Both Chesterton and Francis were romantic troubadours of hope calling people away from fashionable despair and cynicism.[11] As self-described jugglers and jesters of God, they passionately romanced our hearts.[12]  At the heart of this romance was the key idea of taking things with gratitude and not taking things for granted.[13]  Without gratitude, said Chesterton, all we are left with is the emptiness of ‘bread and circuses’.[14] Gratitude to God enables us, with Francis and Chesterton, to enjoy the gifts that are all around us.  Chesterton commented about the joy of seeing a dandelion after temporary blindness, and how true pessimists can’t even notice the sunset.[15]

My prayer for those reading this article is that we like Chesterton and Francis will notice the dandelions and sunsets with new gratitude.

The Rev. Dr. Ed Hird, Rector

St. Simon’s Church North Vancouver

Anglican Mission in Canada

-an article for the Sept 2016 Deep Cove Crier and the Light Magazine

-The sequel book Restoring Health: body, mind and spirit is available online with Amazon.com in both paperback andebook form. In Canada, Amazon.ca has the book available in paperback and ebook. It is also posted on Amazon UK (paperback and ebook), Amazon France (paperback and ebook), and Amazon Germany (paperback and ebook).

Restoring Health is also available online on Barnes and Noble in both paperback and Nook/ebook form.  Nook gives a sample of the book to read online.

Indigo also offers the paperback and the Kobo ebook version.  You can also obtain it through ITunes as an IBook.

To receive a signed copy within North America, just send a $20 cheque (USD/CAN) to ED HIRD, 1008- 555 West 28th Street, North Vancouver, BC, V7N 2J7, Canada.

– In order to obtain a signed copy of the prequel book Battle for the Soul of Canada, please send a $18.50 cheque to ‘Ed Hird’, #1008-555 West 28th Street, North Vancouver, BC V7N 2J7. For mailing the book to the USA, please send $20.00 USD.  This can also be done by PAYPAL using the e-mail ed_hird@telus.net . Be sure to list your mailing address. TheBattle for the Soul of Canada e-book can be obtained for $9.99 CDN/USD.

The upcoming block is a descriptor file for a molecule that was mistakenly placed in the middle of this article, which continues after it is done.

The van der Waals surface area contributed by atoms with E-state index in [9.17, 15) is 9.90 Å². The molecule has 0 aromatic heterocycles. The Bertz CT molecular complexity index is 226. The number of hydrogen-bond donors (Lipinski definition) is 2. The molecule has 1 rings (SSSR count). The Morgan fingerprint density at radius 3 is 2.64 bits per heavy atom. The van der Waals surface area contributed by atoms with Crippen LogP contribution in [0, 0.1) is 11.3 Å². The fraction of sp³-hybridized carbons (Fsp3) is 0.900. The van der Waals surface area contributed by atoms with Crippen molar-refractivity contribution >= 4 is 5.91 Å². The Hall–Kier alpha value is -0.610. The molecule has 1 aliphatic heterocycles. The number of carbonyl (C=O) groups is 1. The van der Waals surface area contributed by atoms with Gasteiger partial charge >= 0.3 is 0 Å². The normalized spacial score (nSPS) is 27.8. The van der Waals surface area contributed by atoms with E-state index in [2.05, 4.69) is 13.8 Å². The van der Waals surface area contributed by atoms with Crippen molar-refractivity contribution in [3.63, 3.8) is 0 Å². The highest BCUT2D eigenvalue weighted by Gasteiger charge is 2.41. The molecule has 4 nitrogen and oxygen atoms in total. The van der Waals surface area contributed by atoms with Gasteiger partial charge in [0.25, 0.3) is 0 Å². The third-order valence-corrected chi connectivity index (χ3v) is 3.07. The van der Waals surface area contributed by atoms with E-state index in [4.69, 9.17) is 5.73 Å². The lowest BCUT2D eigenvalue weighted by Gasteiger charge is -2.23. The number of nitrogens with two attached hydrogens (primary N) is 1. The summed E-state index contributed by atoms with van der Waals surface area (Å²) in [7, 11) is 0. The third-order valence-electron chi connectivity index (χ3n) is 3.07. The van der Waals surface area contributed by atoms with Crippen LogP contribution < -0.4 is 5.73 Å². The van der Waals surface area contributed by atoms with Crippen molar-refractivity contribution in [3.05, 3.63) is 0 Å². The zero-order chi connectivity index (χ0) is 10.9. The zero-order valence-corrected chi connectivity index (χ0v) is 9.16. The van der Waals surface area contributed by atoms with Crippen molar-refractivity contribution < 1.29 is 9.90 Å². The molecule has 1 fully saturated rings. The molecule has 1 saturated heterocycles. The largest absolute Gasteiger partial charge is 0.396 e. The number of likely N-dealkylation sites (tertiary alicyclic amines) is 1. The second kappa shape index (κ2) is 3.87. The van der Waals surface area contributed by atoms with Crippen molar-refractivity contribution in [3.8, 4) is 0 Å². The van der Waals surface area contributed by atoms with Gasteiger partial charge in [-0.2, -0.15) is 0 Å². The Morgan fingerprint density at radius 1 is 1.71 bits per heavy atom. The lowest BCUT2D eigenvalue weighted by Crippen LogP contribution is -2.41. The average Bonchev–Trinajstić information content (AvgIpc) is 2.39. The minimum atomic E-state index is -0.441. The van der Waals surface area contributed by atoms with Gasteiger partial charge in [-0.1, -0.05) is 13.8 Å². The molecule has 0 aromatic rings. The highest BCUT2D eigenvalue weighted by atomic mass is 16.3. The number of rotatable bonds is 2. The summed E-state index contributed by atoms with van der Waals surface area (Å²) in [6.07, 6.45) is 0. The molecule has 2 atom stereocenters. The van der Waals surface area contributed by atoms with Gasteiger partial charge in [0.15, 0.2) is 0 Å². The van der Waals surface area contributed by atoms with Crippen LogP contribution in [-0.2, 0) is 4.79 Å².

-Click to download a complimentary PDF copy of theBattle for the Soul study guide :  Seeking God’s Solution for a Spirit-Filled Canada

You can also download the complimentary Leader’s Guide PDF: Battle for the Soul Leaders Guide

 

 

[1] Joseph Pearce, Wisdom and Innocence: A Life of GK Chesterton“, (Hodder & Stoughton, London, UK, 1996), vii ‘…one of the giants of 20th Century literature’

[2]  “Orthodoxologist”, Time, 11 October 1943, (Accessed August 4, 2016); Pearce, vii “His wit was a match for that of Bernard Shaw, H.G. Wells, and a host of others.”

[3]  http://www.imdb.com/title/tt0069824/  https://www.youtube.com/watch?v=rG5jVcYA1aM

[4] G.K. Chesterton, Thomas Aquinas (Catholic Book Club, London, UK, 1933), 14-15

[5] J. D. Douglas (24 May 1974). “G.K. Chesterton, the Eccentric Prince of Paradox”. Christianity Today. (accessed August 4th 2016)

[6] Fr John O’Connor, Father Brown on Chesterton (Frederick Muller Ltd, London, 1937), 157.

[7] Pearce, 92.

[8] Maisie Ward, Return to Chesterton (London, 1952), 526.

[9] Dale Ahlquist, “Who is this Guy and Why Haven’t I Heard of Him?”, The American Chesterton Society, 2014, http://www.chesterton.org/who-is-this-guy (Chesteron) “doesn’t merely astonish you. He doesn’t just perform the wonder of making you think. He goes beyond that. He makes you laugh.”

[10] G.K. Chesterton, Heretics (Wilder Publication, London, UK, 1909), 131.

[11] Pearce, 161 “…cynicism pollutes and destroys wisdom as much as it pollutes and destroys innocence.”

[12] The Times Literary Supplement, October 3rd 1933, “As the nineteenth century clutched at the Franciscan romance, precisely because it had neglected romance…”; Pearce, 297; Chesterton, Francis of Assisi, 74-77. “The jongleur (of God) was properly a joculator or jester; sometimes he was what we should call a juggler.”

[13] G.K. Chesterton, Autobiography, (Hutchinson, London, UK, 1936) 330.

[14] G.K’s Weekly, December 13th 1934. “The vulgar school of panem et circenses only gives people circuses; it does not even tell them how to enjoy circuses.”

[15] Ward, 10.; Pearce, 70.